Praxelis (Praxelis clematidea)



Praxelis is an invader of both disturbed and relatively undisturbed ecosystems, praxelis could threaten, and significantly increase the costs of managing, such crops as bananas, other fruits and sugar cane. It could infest pastoral grasslands and conservation areas, particularly open eucalypt woodlands.


Praxelis is a native of South America (southern Brazil, Venezuela, Bolivia, northern Argentina). 

Praxelis was first recorded in Tully and Innisfail, Queensland, in 1993 but was probably present there for about 20 years before being positively identified. It is spreading extremely quickly and effectively throughout northern and eastern Queensland.


Praxelis mainly spreads by seeds. It can produce large numbers of seeds in as little as three or four months after germinating. The seeds possess a ‘pappus’, a tuft of barbed bristles that can help them spread by wind or water, or by attaching themselves to animal fur and feathers, clothing or machinery. Long distance dispersal is mainly attributed to seed attached to vehicles or carried as accidental contaminants of building supplies and landscaping materials. Praxelis is also capable of vegetative growth, in which roots and new plantlets form along branches in contact with the soil. 


Praxelis is an annual or short-lived perennial herb growing 0.2–1.0 m tall. Its leaves are arranged in opposite pairs along the brittle cylindrical stems, which are covered in short soft hairs.

The leaves are tear-shaped or 'rhomboid', with a conspicuously toothed margin containing between five and eight teeth. When crushed, they emit a pungent odour similar to cat’s urine.

The flowers, which are clusters of numerous (30–50) lilac or bluish coloured ‘florets’, are 7–10 mm long and occur in groups at the ends of stems. The florets are set into a cone shaped receptacle – this is a key distinguishing feature of this species.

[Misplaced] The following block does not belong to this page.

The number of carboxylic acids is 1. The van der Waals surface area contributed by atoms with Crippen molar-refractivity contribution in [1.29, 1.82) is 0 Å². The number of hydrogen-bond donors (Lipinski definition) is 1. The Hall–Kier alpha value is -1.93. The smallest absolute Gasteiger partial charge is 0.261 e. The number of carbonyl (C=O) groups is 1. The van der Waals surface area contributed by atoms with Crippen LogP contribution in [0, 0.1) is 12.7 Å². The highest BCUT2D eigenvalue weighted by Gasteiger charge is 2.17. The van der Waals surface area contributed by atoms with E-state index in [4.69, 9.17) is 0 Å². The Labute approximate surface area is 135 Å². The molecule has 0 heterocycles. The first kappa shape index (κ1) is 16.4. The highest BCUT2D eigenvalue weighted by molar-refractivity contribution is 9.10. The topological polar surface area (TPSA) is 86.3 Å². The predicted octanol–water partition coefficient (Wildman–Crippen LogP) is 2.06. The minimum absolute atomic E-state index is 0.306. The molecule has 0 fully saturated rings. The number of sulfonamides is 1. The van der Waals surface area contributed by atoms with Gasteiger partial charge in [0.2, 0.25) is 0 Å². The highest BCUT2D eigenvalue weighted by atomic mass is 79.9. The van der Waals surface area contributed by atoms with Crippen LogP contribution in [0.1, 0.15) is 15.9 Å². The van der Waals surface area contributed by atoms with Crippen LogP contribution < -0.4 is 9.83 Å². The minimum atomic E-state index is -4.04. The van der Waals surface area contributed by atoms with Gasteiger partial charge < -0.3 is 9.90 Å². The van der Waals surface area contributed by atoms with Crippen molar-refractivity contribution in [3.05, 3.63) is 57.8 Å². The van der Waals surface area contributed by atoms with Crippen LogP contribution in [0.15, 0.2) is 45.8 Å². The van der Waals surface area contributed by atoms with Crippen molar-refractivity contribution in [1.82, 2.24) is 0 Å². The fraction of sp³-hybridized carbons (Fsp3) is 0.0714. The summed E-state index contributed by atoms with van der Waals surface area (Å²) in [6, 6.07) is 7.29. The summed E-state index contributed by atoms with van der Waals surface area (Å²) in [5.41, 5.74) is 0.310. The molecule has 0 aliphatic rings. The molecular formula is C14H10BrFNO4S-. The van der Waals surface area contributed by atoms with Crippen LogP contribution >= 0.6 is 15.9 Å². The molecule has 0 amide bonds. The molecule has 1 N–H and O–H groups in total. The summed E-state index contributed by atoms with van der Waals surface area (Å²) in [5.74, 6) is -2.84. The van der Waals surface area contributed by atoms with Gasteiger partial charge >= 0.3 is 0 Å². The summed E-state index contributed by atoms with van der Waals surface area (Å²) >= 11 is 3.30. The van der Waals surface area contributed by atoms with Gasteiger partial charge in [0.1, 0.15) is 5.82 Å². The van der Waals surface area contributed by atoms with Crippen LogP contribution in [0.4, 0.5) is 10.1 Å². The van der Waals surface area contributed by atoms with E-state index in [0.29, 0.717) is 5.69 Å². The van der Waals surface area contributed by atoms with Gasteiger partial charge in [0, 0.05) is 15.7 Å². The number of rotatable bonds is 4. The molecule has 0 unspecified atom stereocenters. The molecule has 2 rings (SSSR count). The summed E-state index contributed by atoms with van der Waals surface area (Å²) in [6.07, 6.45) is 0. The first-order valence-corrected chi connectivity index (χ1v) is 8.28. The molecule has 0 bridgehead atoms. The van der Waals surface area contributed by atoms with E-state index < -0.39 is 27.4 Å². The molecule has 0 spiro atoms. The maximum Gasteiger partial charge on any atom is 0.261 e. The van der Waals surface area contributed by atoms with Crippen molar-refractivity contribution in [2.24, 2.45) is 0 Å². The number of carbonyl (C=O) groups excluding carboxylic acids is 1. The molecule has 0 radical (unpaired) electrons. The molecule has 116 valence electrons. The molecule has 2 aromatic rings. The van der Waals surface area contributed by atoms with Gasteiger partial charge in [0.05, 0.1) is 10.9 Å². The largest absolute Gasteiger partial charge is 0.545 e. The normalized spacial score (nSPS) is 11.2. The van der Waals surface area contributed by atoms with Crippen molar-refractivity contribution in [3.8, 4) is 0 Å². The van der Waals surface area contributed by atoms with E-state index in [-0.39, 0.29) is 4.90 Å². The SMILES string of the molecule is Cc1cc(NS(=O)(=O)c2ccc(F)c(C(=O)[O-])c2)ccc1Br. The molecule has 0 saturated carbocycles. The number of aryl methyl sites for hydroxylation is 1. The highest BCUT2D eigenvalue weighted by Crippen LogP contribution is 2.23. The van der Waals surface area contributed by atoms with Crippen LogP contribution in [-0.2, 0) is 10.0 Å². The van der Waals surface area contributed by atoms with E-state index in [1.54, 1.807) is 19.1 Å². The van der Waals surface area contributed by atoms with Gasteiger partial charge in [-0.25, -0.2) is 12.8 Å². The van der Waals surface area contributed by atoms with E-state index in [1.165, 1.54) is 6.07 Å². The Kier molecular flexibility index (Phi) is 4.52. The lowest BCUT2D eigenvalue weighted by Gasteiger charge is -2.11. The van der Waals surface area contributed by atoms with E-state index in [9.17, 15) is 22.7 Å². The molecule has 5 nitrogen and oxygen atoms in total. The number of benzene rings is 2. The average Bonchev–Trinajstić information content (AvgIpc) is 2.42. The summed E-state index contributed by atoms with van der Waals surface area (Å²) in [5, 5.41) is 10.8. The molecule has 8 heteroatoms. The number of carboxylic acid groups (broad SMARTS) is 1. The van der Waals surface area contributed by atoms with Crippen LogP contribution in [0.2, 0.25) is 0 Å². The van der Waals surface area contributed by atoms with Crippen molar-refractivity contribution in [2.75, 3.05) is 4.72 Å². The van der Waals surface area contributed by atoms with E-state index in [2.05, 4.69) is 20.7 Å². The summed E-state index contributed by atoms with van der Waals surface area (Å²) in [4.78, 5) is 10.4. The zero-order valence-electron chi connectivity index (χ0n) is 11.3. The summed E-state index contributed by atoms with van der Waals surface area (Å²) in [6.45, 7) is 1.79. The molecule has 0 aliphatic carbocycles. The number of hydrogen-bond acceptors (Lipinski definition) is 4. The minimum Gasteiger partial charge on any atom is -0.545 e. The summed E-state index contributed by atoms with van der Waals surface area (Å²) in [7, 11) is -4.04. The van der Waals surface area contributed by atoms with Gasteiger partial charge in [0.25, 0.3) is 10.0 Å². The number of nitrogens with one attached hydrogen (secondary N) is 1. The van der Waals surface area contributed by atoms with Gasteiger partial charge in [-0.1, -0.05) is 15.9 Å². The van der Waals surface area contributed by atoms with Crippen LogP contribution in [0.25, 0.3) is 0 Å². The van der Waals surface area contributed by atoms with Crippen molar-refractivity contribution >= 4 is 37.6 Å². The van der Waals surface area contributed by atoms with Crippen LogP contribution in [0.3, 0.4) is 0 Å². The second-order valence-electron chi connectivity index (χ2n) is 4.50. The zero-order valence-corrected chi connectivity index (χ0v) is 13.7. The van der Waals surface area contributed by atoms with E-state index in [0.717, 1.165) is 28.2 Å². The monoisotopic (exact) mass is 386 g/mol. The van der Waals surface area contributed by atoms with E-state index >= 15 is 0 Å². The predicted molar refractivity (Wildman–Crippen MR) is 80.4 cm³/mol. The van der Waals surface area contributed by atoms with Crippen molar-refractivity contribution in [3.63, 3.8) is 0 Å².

The seeds are black and about 2.5–3.0 mm long. They bear a pale tuft of finely barbed bristles, 3–4 mm long.


Praxelis is particularly suited to disturbed areas such as roadsides, railway lines and fencelines, and rapidly colonises bare earth following fire. Able to survive on a range of soil types, it invades crops, grasslands and, particularly, over-grazed pastures. It can become the dominant herbaceous plant in open eucalypt woodlands, and grows vigorously along riverbanks. It tolerates partial shade to full sun but does not cope well under heavy shade.


CRC for Australian Weed Management: Barbara Waterhouse (AQIS/Weeds CRC), Rachel McFadyen (Weeds CRC), Ailsa Holland (Queensland Herbarium) and John Thorp (National Weeds Management Facilitator).

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Because there are relatively few praxelis infestations, and it can potentially be eradicated before it becomes established, any new outbreaks should be reported immediately to your local council weed officer. Do not try to control praxelis without expert assistance. Control effort that is poorly performed or not followed up can actually help spread the weed and worsen the problem.

Herbicide options

Contact your local council weeds officer for control advice for Praxelis (Praxelis clematidea).

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Biosecurity duty

The content provided here is for information purposes only and is taken from the Biosecurity Act 2015 and its subordinate legislation, and the Regional Strategic Weed Management Plans (published by each Local Land Services region in NSW). It describes the state and regional priorities for weeds in New South Wales, Australia.

Area Duty
All of NSW General Biosecurity Duty
All plants are regulated with a general biosecurity duty to prevent, eliminate or minimise any biosecurity risk they may pose. Any person who deals with any plant, who knows (or ought to know) of any biosecurity risk, has a duty to ensure the risk is prevented, eliminated or minimised, so far as is reasonably practicable.

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Reviewed 2014